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The Five Ways to Finalize a Divorce: This Isn’t Your Parents Divorce

The Five Ways to Finalize a Divorce: This Isn’t Your Parents Divorce

Almost everyone knows a terrible and tragic divorce story. Perhaps their own. A friend. A parent. Divorce is unique in the legal system in that it almost always ends with each spouse (and the children) obtaining a result they are unhappy with.

As Indiana divorce attorneys, we know the protracted divorce and “nasty” trial sometimes is unavoidable. There is too much past baggage, which may range from marital debt to unfaithfulness. The divorce trial becomes the only focal point to address actual and perceived past wrongs, legal, emotional, physical, and the list goes on.

However, Ciyou & Dixon attorneys also observe some divorces wind up tried because that is the expectation from the outset and it becomes reality. In the not-to-distant past, this was accepted way to end a marriage.

Nowadays, in most cases, a divorce trial is a sign of failure, whether it be the parties, any of their professional advisors (who may range from lawyers to therapists), close friends, or product of all of these influences and others. Statistically speaking, most marriages have the parties “divorce” by means other than trial.

In contemplation of divorce and during the process, take care to keep this myopic view from forcing a trial. Trials have an uncanny way of leaving emotional and other litigation scars that even time has a hard time blunting. And if done correctly, are expensive. Recognizing this goes a long way to avoiding trial.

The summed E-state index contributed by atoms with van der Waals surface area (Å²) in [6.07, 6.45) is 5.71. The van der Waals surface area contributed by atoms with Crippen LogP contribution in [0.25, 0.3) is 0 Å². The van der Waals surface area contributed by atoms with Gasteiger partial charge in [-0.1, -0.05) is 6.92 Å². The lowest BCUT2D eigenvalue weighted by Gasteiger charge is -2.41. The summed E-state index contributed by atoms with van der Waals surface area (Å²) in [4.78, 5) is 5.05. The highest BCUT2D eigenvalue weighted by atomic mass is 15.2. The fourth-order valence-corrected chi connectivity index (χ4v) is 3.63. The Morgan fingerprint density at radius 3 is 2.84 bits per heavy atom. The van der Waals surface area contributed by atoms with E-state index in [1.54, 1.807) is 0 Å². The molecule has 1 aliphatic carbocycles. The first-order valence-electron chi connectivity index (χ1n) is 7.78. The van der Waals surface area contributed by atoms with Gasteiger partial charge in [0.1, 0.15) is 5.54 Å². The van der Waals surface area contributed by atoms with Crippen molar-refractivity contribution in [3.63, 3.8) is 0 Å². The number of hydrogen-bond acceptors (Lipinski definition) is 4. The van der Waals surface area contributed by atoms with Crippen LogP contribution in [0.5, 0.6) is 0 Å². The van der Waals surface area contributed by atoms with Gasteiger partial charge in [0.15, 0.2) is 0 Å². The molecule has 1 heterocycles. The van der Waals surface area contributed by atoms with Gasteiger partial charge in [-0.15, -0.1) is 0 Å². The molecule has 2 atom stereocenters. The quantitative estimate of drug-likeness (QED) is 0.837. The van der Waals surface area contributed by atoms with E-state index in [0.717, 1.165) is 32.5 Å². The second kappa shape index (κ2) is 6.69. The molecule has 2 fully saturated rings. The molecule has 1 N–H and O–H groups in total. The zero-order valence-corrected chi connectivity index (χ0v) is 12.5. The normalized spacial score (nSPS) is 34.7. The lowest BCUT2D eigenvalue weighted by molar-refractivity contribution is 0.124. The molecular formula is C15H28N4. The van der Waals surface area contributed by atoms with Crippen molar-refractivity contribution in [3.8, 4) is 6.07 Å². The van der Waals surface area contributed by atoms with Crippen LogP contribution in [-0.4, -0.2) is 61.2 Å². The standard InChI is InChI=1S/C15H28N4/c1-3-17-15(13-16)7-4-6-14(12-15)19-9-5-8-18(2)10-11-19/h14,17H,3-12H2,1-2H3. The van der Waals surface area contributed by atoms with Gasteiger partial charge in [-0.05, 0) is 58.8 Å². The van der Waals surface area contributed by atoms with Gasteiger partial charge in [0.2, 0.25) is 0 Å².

This is the first step. The other key is to understand what the legal alternatives are to trial. There is no one-size-fits approach in the alternatives. Every case and set of litigants are unique, and thus, these should be considered in the overall orientation of the case.

The most common five alternative ways to end a divorce are provided with some useful orientation discussion:

  • Mediation.
  • Arbitration.
  • Settlement Agreement.
  • Settlement Conference.
  • Collaborative Process.


By far, the best thing that has happened in family law in the last decade is the nearly universal acceptance of mediation as the best way to resolve a divorce case. In fact, given the success of mediation in settling most divorces, instead of trial, courts routinely order the parties attend mediation before setting a trial date or having a trial.

Meditation is a process where a neutral third party goes back and forth between rooms where the parties are located and tries to broker a deal. This sounds simple, and even appears simple with a good mediator. However, it is far from that. A good mediator usually has been specially trained for the job and is a lawyer.